(5) A disaster was waiting to happen, and no-one was doing much about it. There was of course a date for the end of the ceasefire – December 19th. As that date approached both sides sought to improve their relative positions, to test some new rules of the game. Israel conducted a military operation on November  4th (yes, you had other things on your mind that day), apparently to destroy a tunnel from which an attack on Israel could be launched, Hamas responded with rocket-fire on southern Israeli towns. That initiated a period of intense Israeli-Hamas dialogue, albeit an untraditional one, largely conducted via mutual military jabs, occasional public messaging and back-channels. Again though the main reliance was on Egypt – by now in an intense struggle of its own with Hamas. When Hamas pushed the envelop with over 60 rockets on a single day  (December 24th), albeit causing no serious injuries and mostly landing in open fields (probably by design), Israel decided that it was time for an escalation. That happened today – on a massive scale - with an unprecedented death toll.

Israel clearly felt it was time to make a point, there was pressure (often self-generated) to act, and don’t forget that Israel is in an election campaign (the vote is on Feb 10th). Hamas too had scores to settle – not only with Israel, but it was also time to pressure Egypt, Fatah, and Arab actors who had done little to address the blockade of Gaza.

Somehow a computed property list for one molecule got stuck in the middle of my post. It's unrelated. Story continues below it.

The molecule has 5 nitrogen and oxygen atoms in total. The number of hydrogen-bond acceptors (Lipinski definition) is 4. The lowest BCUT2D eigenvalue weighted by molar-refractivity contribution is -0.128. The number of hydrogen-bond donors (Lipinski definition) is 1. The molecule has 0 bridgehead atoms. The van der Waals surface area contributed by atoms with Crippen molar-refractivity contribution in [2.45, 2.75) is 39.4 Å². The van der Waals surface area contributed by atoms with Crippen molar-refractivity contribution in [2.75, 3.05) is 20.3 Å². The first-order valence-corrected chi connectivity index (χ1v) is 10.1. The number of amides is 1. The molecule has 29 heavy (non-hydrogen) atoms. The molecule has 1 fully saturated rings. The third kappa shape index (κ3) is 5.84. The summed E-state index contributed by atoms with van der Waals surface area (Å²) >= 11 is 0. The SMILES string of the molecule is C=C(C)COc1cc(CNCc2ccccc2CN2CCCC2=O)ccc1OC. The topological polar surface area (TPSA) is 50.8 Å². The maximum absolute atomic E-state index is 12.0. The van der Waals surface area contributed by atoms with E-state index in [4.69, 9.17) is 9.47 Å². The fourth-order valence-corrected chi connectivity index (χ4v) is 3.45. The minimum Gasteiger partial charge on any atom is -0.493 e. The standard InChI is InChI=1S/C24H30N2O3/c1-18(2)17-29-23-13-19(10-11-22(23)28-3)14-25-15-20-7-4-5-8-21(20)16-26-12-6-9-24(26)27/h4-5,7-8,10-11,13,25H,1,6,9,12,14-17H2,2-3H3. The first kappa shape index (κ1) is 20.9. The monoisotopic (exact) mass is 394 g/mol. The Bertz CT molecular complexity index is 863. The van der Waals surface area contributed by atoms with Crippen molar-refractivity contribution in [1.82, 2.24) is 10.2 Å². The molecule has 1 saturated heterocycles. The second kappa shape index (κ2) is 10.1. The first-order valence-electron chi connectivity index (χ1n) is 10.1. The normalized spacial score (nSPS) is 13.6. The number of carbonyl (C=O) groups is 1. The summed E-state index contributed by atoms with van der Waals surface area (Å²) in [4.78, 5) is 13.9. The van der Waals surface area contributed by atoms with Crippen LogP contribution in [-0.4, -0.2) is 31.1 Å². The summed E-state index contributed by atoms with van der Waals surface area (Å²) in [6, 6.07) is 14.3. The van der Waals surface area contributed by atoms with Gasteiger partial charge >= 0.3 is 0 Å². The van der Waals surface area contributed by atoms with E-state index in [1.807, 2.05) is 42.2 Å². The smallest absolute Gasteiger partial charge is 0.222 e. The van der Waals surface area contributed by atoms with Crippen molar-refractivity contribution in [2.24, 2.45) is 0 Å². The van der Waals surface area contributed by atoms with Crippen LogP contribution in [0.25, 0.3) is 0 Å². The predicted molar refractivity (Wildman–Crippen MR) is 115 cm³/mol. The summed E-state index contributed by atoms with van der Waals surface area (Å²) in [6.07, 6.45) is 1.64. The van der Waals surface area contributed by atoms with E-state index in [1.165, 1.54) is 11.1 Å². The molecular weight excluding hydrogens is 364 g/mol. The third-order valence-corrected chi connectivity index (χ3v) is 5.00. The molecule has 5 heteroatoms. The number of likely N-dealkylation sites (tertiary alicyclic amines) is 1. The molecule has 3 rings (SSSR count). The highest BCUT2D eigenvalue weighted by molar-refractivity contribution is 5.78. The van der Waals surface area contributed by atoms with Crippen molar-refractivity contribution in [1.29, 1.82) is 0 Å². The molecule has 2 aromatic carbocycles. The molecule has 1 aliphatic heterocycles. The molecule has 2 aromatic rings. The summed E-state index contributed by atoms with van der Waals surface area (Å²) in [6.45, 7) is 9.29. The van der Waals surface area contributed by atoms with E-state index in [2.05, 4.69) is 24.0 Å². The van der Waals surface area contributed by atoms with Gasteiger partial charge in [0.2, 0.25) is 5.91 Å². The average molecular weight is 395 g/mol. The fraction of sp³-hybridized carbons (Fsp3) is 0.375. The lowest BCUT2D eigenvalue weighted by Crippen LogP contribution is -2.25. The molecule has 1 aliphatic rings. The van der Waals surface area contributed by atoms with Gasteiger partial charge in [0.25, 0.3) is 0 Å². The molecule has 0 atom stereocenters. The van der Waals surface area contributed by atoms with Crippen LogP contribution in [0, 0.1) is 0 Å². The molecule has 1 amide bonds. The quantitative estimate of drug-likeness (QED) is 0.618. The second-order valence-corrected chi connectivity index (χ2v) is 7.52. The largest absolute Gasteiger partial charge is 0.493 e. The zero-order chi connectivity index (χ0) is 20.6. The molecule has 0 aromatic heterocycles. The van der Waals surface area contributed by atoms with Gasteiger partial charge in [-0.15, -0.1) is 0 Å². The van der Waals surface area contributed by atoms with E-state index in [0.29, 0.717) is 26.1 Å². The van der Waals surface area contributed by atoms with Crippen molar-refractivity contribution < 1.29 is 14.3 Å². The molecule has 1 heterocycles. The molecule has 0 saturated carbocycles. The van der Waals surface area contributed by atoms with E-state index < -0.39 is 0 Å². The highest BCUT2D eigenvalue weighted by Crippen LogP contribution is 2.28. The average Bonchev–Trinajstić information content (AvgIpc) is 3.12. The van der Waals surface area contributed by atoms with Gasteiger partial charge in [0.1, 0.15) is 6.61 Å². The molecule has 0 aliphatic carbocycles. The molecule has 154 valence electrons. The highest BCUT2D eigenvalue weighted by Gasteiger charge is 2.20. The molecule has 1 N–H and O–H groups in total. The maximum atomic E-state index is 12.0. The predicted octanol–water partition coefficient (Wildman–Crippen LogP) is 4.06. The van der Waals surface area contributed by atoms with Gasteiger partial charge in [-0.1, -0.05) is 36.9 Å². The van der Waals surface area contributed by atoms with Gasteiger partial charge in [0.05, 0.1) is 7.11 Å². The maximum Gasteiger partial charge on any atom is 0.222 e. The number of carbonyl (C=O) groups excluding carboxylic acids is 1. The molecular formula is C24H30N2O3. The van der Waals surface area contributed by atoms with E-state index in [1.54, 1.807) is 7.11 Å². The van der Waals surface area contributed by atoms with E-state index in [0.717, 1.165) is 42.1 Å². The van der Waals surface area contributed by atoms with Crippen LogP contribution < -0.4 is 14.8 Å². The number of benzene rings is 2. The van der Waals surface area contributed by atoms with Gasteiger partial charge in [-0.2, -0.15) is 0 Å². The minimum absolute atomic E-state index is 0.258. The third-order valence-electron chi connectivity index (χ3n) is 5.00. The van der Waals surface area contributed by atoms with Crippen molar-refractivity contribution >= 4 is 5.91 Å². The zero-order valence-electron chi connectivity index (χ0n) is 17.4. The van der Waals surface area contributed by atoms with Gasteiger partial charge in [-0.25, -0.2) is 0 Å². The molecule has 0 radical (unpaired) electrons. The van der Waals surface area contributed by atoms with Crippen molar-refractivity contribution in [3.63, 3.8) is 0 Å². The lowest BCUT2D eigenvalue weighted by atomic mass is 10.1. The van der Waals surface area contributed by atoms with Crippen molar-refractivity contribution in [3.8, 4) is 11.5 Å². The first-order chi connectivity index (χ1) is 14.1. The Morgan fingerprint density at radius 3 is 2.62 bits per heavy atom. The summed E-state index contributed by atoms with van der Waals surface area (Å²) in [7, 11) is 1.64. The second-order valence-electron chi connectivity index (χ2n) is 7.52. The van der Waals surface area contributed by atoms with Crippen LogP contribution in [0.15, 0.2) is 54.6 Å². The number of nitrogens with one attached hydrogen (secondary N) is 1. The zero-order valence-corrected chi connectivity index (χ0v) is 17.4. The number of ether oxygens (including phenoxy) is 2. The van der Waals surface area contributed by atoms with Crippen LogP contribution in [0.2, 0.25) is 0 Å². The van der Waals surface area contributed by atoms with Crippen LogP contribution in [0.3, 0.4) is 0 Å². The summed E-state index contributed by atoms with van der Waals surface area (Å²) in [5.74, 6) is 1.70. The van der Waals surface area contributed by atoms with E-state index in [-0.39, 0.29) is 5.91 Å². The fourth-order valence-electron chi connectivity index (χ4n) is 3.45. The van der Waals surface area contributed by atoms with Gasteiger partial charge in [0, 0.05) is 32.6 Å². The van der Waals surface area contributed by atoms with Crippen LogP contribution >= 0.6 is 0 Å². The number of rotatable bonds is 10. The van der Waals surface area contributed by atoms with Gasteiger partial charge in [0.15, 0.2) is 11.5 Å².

So here we are, in a dangerous escalatory cycle that is already sweeping the region, with scores of Palestinian dead, horrific images, a highly-charged blame-game and no obvious exit-strategy. Both Israel and Hamas are looking to emerge with a better deal than what previously prevailed – both are preparing their publics to take harsh hits over the coming days, weeks or even longer, and over 200 families in Gaza and one family in Israel already know what that means, first-hand.

So, what needs to happen next?

Sadly it is too late for preventive action but there is an urgent need for a de-escalation that can lead to a new ceasefire – and that will not be easy.

Useful lessons can be drawn from some very recent, and ugly, Middle East history – though it seems that to its dying day the Bush Administration is refusing to learn (today the White House called on Israel only to avoid civilian casualties as it attacks Hamas – not to cease the strikes, Secretary Rice was more measured).

In the summer of 2006 an escalation between Israel and Hezbollah led to a Lebanon war whose echoes still reverberate around the region. There were well over one thousand civilian casualties (1,035 Lebanese according to AP, 43 Israelis), thousands more injured, and other fatalities including the Israeli government which never recovered its poise, what little American credibility remained in the region (Secretary Rice was literally forced to return to Foggy Bottom as allied Arab capitals were too embarrassed to receive her) and much Lebanese infrastructure. That time it took 33 days for diplomacy to move and for a U.N. Security Council Resolution (1701) to deliver an end to fighting. The U.S. actively blocked diplomacy, Rice famously called this conflict “the birth pangs of a new Middle East” – it was no such thing, and the Middle East itself did not know whether to laugh or cry (the latter prevailed).